Another good Joe Armstrong talk.
- systems that they originally designed purely for fault-tolerance did better on scalability benchmarks than systems designed for scalability. Led to the observation that they are related and instead of a tradeoff (“you can have either scalability or fault-tolerance”), instead you have “you can have both or neither”
- according to Alan Kay, messaging was really the key idea of OOP, as it truly decouples objects (original idea in Smalltalk/Squeak, but lost in XEROX PARC work)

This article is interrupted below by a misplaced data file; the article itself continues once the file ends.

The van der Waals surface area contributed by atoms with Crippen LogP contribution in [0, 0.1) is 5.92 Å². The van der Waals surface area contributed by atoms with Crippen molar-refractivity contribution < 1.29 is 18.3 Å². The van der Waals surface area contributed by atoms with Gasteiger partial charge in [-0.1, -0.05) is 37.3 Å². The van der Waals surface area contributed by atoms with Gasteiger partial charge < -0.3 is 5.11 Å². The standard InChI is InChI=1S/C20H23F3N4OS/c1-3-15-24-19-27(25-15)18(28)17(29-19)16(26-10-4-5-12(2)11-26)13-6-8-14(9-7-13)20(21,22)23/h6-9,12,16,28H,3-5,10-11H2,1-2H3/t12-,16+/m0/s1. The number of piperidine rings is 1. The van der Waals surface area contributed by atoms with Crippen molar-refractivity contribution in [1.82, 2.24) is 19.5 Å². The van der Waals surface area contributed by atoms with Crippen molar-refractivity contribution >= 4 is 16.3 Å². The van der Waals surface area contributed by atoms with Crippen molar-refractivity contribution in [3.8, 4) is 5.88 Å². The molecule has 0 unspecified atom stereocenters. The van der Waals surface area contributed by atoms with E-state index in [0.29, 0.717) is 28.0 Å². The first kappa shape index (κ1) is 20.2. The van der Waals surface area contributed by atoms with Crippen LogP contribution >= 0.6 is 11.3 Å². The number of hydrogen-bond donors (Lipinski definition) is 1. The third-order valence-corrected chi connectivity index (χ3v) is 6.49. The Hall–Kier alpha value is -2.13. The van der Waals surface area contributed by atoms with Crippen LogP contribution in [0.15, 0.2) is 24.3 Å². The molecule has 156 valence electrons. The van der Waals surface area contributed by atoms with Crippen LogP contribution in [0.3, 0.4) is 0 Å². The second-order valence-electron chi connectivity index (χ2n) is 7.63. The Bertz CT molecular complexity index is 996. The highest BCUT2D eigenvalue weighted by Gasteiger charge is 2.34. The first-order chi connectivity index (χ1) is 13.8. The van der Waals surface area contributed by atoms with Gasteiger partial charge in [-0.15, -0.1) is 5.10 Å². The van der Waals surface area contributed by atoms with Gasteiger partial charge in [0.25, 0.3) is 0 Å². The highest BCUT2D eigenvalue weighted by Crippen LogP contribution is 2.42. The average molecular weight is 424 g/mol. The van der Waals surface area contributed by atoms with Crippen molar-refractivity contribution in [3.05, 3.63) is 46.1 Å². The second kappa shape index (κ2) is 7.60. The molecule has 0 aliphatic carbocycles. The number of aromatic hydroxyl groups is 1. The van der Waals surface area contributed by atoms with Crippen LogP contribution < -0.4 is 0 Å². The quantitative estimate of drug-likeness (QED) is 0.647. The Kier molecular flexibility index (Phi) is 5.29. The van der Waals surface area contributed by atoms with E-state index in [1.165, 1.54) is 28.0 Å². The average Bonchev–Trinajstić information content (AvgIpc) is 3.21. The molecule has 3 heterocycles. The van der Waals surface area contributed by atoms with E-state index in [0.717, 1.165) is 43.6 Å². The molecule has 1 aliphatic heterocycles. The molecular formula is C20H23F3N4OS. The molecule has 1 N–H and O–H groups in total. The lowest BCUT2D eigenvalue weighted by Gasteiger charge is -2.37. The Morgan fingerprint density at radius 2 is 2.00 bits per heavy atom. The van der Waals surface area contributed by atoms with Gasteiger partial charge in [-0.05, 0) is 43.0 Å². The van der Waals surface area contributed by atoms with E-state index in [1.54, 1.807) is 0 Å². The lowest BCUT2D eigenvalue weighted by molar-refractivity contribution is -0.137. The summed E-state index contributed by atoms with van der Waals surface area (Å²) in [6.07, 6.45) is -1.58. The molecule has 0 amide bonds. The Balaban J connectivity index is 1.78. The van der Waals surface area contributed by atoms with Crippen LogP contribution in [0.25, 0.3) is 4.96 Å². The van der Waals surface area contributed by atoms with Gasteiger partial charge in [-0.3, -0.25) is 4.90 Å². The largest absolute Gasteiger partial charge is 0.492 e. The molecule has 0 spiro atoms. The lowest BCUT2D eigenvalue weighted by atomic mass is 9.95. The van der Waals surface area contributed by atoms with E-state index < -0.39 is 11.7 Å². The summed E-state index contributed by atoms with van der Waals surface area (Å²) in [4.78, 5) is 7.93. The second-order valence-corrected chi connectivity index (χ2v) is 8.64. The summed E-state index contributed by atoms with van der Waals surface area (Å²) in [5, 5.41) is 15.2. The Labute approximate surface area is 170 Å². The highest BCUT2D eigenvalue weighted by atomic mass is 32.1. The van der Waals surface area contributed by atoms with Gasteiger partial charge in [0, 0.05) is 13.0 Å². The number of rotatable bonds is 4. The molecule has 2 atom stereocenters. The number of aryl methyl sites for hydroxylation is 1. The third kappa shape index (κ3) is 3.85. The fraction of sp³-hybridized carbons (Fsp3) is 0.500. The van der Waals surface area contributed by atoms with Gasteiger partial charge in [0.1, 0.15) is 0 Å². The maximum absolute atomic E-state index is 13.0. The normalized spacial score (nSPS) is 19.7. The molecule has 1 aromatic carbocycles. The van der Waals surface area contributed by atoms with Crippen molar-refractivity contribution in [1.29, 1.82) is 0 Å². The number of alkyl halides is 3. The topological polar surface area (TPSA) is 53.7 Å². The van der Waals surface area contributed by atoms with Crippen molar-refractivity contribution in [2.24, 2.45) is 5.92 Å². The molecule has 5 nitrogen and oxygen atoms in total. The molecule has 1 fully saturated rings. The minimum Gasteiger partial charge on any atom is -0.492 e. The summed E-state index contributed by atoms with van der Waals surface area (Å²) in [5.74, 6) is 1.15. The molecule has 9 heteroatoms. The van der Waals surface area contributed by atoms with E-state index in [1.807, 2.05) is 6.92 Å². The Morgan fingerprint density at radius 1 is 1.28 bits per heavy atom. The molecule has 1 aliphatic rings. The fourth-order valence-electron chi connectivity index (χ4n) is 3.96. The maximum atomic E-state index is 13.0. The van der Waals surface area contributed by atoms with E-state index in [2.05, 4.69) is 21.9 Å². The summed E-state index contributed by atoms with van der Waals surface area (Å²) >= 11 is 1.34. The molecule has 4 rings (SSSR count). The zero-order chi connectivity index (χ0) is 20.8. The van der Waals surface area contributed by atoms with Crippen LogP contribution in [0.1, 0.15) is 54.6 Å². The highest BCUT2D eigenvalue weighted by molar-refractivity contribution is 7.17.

- error handling must be external because the machine the error happened on might be dead. Design fundamentally is to not have to program differently for everything running on one machine vs multiple machines.
- Erlang terms are designed to be serialized/deserialized without parsing (just very low level marshalling). Part of the reason that databases like Riak can be so fast.